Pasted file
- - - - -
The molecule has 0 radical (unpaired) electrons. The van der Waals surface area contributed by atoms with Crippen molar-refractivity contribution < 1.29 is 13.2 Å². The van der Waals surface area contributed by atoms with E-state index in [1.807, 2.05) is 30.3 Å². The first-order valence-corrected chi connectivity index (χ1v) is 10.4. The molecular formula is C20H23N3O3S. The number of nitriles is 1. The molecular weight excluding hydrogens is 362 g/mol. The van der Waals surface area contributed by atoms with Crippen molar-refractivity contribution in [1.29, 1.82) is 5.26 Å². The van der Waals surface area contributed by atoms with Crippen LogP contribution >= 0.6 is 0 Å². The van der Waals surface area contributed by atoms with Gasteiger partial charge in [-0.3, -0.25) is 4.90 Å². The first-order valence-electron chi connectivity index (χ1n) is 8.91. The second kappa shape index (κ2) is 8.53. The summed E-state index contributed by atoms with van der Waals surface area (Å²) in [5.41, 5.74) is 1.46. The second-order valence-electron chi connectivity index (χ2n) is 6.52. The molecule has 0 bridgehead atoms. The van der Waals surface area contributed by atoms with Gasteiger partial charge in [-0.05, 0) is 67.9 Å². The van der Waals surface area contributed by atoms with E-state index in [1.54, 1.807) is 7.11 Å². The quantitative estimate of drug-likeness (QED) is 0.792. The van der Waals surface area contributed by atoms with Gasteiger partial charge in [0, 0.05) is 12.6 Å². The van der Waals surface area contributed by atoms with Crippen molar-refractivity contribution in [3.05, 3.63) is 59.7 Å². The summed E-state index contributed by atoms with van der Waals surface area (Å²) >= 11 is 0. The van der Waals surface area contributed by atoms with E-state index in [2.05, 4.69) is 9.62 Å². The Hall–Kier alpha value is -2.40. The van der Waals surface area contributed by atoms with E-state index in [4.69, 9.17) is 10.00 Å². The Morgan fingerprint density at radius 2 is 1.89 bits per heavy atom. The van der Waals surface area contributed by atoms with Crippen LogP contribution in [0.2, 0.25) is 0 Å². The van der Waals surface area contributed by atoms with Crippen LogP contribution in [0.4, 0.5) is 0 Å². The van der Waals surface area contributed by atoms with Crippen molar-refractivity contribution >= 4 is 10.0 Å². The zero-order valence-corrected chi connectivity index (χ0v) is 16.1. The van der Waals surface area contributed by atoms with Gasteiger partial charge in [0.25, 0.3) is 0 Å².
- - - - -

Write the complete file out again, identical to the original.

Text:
The molecule has 0 radical (unpaired) electrons. The van der Waals surface area contributed by atoms with Crippen molar-refractivity contribution < 1.29 is 13.2 Å². The van der Waals surface area contributed by atoms with E-state index in [1.807, 2.05) is 30.3 Å². The first-order valence-corrected chi connectivity index (χ1v) is 10.4. The molecular formula is C20H23N3O3S. The number of nitriles is 1. The molecular weight excluding hydrogens is 362 g/mol. The van der Waals surface area contributed by atoms with Crippen molar-refractivity contribution in [1.29, 1.82) is 5.26 Å². The van der Waals surface area contributed by atoms with Crippen LogP contribution >= 0.6 is 0 Å². The van der Waals surface area contributed by atoms with Gasteiger partial charge in [-0.3, -0.25) is 4.90 Å². The first-order valence-electron chi connectivity index (χ1n) is 8.91. The second kappa shape index (κ2) is 8.53. The summed E-state index contributed by atoms with van der Waals surface area (Å²) in [5.41, 5.74) is 1.46. The second-order valence-electron chi connectivity index (χ2n) is 6.52. The molecule has 0 bridgehead atoms. The van der Waals surface area contributed by atoms with Gasteiger partial charge in [-0.05, 0) is 67.9 Å². The van der Waals surface area contributed by atoms with E-state index in [1.54, 1.807) is 7.11 Å². The quantitative estimate of drug-likeness (QED) is 0.792. The van der Waals surface area contributed by atoms with Gasteiger partial charge in [0, 0.05) is 12.6 Å². The van der Waals surface area contributed by atoms with Crippen molar-refractivity contribution in [3.05, 3.63) is 59.7 Å². The summed E-state index contributed by atoms with van der Waals surface area (Å²) >= 11 is 0. The van der Waals surface area contributed by atoms with E-state index in [2.05, 4.69) is 9.62 Å². The Hall–Kier alpha value is -2.40. The van der Waals surface area contributed by atoms with E-state index in [4.69, 9.17) is 10.00 Å². The Morgan fingerprint density at radius 2 is 1.89 bits per heavy atom. The van der Waals surface area contributed by atoms with Crippen LogP contribution in [0.2, 0.25) is 0 Å². The van der Waals surface area contributed by atoms with Crippen LogP contribution in [0.4, 0.5) is 0 Å². The van der Waals surface area contributed by atoms with Crippen molar-refractivity contribution >= 4 is 10.0 Å². The zero-order valence-corrected chi connectivity index (χ0v) is 16.1. The van der Waals surface area contributed by atoms with Gasteiger partial charge in [0.25, 0.3) is 0 Å².